“If I have to start from zero from somewhere, then I would rather do it here than in Puerto Rico,” said Yasmeli Santiago, 28, one of the sisters-in-law who moved in with Ms. Garcia last week.

But as days and weeks of living with relatives slide into months, frustration over privacy and food costs could easily escalate. Ms. Garcia, who works nights as a cashier at a hotel and moved here three months ago from Boston, will have eight relatives, including a baby, living with her and her three children in a two-bedroom apartment.

Before her relatives arrived, Ms. Garcia, who bought their plane tickets, figured out the living arrangements. She gave up her bed so the two couples could trade off sleeping in her room. The children all pile onto a foldout bed and two bunk beds. The rest, including her, sleep on air mattresses in the living room.

The women will share cooking duties, and while food stamps have been slow in coming, the family has picked up groceries at food pantries. Finding jobs is a priority. Fortunately, the job market is relatively healthy in the Orlando area, where the unemployment rate is 3.2 percent, compared with 4.1 percent in the country over all.

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“I am ready for this,” Ms. Garcia said of the jumble of people in her home. “I think we are O.K.”

Others are not as fortunate as Ms. Garcia’s relatives. More than 1,100 Puerto Ricans were staying in Florida hotels as of Nov. 14. But with peak tourist season fast approaching — Orlando gets 68 million visitors a year — rates are climbing, and the new arrivals will soon have to find more permanent places to stay.

“If they are not finding a house, or hotel, or need to find some independent living, we need to make sure we don’t have a crisis situation,” said Ms. Jacobs, the Orange County mayor. “The situation could deteriorate quickly.”

But so far, no plan has emerged.

The Federal Emergency Management Agency will not bring in mobile trailers, said Daniel Llargues, a spokesman, something it did on a small scale in Florida after Hurricane Irma. The agency also provides rental assistance. Beyond that, long-term housing is a local issue. The situation is so dire that at a recent round table there was talk of buying an abandoned motel to house people.

Representative Darren Soto, an Orlando congressman of Puerto Rican descent, said new apartment rental units are being built at a brisk pace. But there are not enough, and only some will offer low rents. Until more units are ready, he said, “we will have to be vigilant to make sure no one falls off their housing.”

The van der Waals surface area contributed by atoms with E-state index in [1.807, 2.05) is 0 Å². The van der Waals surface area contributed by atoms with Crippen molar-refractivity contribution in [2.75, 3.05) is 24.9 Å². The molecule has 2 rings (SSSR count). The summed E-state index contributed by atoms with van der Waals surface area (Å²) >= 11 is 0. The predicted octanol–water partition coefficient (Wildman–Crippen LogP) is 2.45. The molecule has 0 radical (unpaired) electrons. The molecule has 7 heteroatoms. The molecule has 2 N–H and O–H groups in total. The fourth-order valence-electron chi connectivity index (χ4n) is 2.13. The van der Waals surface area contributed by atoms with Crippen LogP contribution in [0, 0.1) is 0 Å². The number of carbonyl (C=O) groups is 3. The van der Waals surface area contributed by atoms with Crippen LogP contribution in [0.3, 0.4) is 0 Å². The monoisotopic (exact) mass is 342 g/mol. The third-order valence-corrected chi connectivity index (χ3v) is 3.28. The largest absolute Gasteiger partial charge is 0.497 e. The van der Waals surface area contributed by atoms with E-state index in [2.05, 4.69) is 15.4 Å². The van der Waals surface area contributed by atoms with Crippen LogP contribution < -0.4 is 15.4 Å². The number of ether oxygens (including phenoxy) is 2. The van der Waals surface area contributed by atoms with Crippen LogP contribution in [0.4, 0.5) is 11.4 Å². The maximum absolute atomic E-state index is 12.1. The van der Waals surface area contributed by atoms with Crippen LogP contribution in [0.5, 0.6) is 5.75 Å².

Some Puerto Rican community leaders are encouraging the newcomers to head north to New York or Philadelphia, where state benefits are more robust and there are fewer new arrivals.

“The reality is these families are here, and we put out the welcome mat, so now it is our responsibility that their transitions are seamless,” said Marucci Guzmán, the executive director of Latino Leadership, a grass-roots group in Orlando that has helped hundreds of newly arrived Puerto Ricans. “This is not the land of Mickey Mouse, and the streets aren’t paved with gold.”

Even for those who have found a safe place to land, the heartbreak of leaving the island remains.

As her three children played in the living room of her sister-in-law’s apartment, Ms. Santiago said the last two months had been excruciating. Her rental house in Humacao, a badly hit municipality near where the hurricane made landfall, was inundated with thigh-high water. A house she was building was also wrecked, taking her investment along with it. She lost her job at a hotel that still has not reopened and her husband, who worked at a luxury hotel, El Conquistador, could not wait the months that it would take to reopen.

“Outside the house,” she said, “the water was to my neck.

“We lost everything.”

But now there are new losses to endure, she said. Her mother and her two teenage brothers had to stay behind.

“My mom stayed alone with my brothers,” Ms. Santiago said. “They lost their roof, their doors. They lost everything, too. I am filled with worry now about the fact they stayed, and so it’s very difficult.”